Galician nationalism emerged out of a cultural movement of artists and intellectuals in the late nineteenth century who re-discovered and popularized the Galician language, Galician culture and literature. Alfonso Castelao is perhaps the most famous of these intellectuals, and the most popular of them (also because of his republican political activities). During the Second Republic, a Galician nationalist party – the Partido Galeguista (PG) was founded though it never achieved much support, electing three members as part of the Popular Front in the 1936 elections. It was successful, however, in passing a Statute of Autonomy in June 1936 which proved stillborn a month later with the success of the coup in Galicia. After the Francoist regime, during which the use and expression of Galician culture and language was frowned upon, the Galician nationalist movement was divided into a plethora of feuding parties ranging from communists in the UPG-BNPG to centrist liberals in the refounded PG. A centrist liberal party created out of the remnants of the UCD in Galicia, the Coalición Galega, achieved some success in the 1980s peaking at 13% in the 1985 Galician elections. It was soon eclipsed by the BNG, the left-wing nationalist coalition which was at its roots a radical communist party led by the communist UPG but which ‘deradicalized’ upon absorption of smaller left-wing parties. The BNG is by far the largest Galician nationalist party, and the only nationalist party with representation in the regional legislature. A smaller centre-right coalition, Terra Galega (TEGA) won 1% in the 2009 elections but governs the city of Narón – the eight largest city in the region.
Galicia is the only region of Spain where a majority of the population usually speaks a language other than Spanish as their mother tongue. That language is Galician, a language separate from Portuguese since 1500 which is closer to Portuguese than Spanish but has been influenced rather considerably by Spanish through centuries of Castilian domination of Galicia. Galician is co-official alongside Spanish in Galicia. According to 2008 statistics, 89.15% of Galicians can speak Galician ‘a lot or considerably’ (moito and bastante) and 57.84% can write Galician ‘a lot or considerably’ (moito and bastante). Furthermore, 56.4% of Galicians usually speak only in Galician or more in Galician than in Spanish. The use and knowledge of the language is higher in rural coastal areas and inland but is much lower in urban areas and with younger Galicians. The proximity of the language to Portuguese is a point of political debate. Galicia’s political elites and the PP defends the idea of Galician as an independent language, while nationalists are more ‘reintegrationist’ and see Galician as a regional variant of Portuguese and not as a separate language. The Galician government has traditionally been far less ‘activist’ or aggressive in its promotion of the Galician language in public administration or education (though education is bilingual) than the Basque or Catalan governments.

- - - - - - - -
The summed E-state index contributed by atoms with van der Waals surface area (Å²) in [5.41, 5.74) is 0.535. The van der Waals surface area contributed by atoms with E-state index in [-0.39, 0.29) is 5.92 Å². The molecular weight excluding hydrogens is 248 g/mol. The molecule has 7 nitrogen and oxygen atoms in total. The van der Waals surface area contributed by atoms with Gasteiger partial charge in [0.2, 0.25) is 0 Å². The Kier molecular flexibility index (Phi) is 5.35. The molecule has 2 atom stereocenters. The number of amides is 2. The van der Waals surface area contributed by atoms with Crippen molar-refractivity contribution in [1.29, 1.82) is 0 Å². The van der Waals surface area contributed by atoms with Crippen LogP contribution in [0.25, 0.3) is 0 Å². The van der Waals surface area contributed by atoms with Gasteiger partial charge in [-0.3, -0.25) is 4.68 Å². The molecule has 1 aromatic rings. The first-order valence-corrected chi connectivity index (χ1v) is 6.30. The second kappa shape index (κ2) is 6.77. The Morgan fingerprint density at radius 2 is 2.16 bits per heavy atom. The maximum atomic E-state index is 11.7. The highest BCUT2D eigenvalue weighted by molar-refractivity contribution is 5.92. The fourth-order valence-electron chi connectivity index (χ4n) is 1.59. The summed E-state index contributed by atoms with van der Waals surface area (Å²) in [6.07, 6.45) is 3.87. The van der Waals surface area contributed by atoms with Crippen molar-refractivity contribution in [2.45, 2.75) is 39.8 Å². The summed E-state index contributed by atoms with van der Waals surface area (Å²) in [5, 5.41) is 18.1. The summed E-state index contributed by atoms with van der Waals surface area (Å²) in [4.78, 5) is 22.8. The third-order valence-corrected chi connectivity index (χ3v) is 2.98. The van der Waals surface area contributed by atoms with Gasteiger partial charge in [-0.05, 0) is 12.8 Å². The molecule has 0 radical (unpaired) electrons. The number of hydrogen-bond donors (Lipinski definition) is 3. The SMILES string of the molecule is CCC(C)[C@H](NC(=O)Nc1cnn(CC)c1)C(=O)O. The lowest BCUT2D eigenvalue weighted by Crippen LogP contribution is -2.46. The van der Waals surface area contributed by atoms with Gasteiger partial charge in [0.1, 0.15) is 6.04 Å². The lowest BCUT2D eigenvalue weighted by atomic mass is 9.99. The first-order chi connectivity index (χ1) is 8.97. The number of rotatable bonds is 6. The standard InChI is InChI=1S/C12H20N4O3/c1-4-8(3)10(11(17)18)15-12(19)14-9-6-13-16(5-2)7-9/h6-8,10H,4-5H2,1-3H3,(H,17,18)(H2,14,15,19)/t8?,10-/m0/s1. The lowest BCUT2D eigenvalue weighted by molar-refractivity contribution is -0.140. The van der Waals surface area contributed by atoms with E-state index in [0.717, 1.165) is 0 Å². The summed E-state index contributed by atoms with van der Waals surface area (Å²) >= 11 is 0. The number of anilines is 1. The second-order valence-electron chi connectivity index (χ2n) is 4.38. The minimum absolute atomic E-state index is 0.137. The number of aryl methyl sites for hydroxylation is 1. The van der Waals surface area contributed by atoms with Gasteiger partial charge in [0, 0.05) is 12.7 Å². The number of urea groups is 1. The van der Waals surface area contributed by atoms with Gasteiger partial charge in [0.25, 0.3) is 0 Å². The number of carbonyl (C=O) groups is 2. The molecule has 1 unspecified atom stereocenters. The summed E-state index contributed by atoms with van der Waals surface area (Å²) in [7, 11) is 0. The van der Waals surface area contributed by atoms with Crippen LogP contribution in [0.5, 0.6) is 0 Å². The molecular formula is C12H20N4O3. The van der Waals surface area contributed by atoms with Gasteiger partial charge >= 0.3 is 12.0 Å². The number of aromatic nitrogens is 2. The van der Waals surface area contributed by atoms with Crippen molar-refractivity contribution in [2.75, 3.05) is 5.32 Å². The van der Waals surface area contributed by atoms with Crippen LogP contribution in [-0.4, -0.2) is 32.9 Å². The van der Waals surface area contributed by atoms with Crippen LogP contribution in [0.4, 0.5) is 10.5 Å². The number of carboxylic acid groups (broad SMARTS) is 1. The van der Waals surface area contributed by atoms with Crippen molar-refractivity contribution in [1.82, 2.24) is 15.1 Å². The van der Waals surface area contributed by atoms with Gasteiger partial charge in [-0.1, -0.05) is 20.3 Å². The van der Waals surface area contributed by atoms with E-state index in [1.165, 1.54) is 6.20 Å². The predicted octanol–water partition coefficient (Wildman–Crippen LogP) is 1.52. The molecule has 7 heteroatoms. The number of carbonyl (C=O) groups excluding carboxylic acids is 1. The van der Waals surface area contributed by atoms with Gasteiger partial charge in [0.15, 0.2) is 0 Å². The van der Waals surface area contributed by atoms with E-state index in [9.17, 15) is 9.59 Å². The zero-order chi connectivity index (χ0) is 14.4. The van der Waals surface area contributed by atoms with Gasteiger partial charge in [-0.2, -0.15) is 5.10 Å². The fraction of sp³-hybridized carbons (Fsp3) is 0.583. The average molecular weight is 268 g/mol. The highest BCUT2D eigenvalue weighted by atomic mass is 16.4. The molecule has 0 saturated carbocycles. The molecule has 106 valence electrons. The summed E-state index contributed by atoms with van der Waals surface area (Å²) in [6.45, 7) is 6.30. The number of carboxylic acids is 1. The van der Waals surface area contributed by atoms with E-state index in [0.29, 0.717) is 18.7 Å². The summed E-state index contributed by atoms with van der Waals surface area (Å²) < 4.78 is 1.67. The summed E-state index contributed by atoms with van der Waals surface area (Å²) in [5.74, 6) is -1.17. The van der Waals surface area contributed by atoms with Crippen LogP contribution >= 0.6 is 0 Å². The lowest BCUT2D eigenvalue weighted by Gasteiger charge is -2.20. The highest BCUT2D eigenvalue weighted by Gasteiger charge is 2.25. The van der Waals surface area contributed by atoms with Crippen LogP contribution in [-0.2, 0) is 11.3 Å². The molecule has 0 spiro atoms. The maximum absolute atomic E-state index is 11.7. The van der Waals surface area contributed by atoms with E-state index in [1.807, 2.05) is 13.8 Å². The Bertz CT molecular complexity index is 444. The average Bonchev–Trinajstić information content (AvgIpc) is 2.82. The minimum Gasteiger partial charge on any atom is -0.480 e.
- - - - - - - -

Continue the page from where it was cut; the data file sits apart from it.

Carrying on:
Poverty, isolation and in majority non-Spanish by mother tongue, Galicia could appear to be a Socialist or nationalist stronghold. In fact, Galicia is a conservative stronghold and the only region in Spain in which the PSOE (known here as the PSdeG) has never been the largest party in any election. Despite the fact that most in the region speak Galician more often than Spanish, a nationalist ideology which requires a broad social base believing in their separate ‘national identity’ and a ‘national myth’ has never been capable of being more than a second party. The division of Galicia into tiny, poor and unproductive smallholdings has discouraged the growth of social movements such as nationalism (but also socialism and communism), while being quite favourable to domination by the Catholic Church, which, unlike in Euskadi and Catalonia (to a lesser extent), has never had any nationalist ideals. Unlike in Catalonia, the industrial bourgeoisie in Galicia is pro-Spanish and backed Franco’s regime. As for socialism or communism, smallholders in Spain (unlike in France, where they are long marked by anti-clericalism and republicanism) have always been devoutly Catholic and traditionally scared of the threat of ‘socialist collectivism’. As such, nationalism is strong in Galicia but has never been a dominant political ideology as in Euskadi and Catalonia; while socialism has never taken root in rural areas though urban workers are left-wing. The PCE has never been relevant, the best they’ve ever done is 4.7%.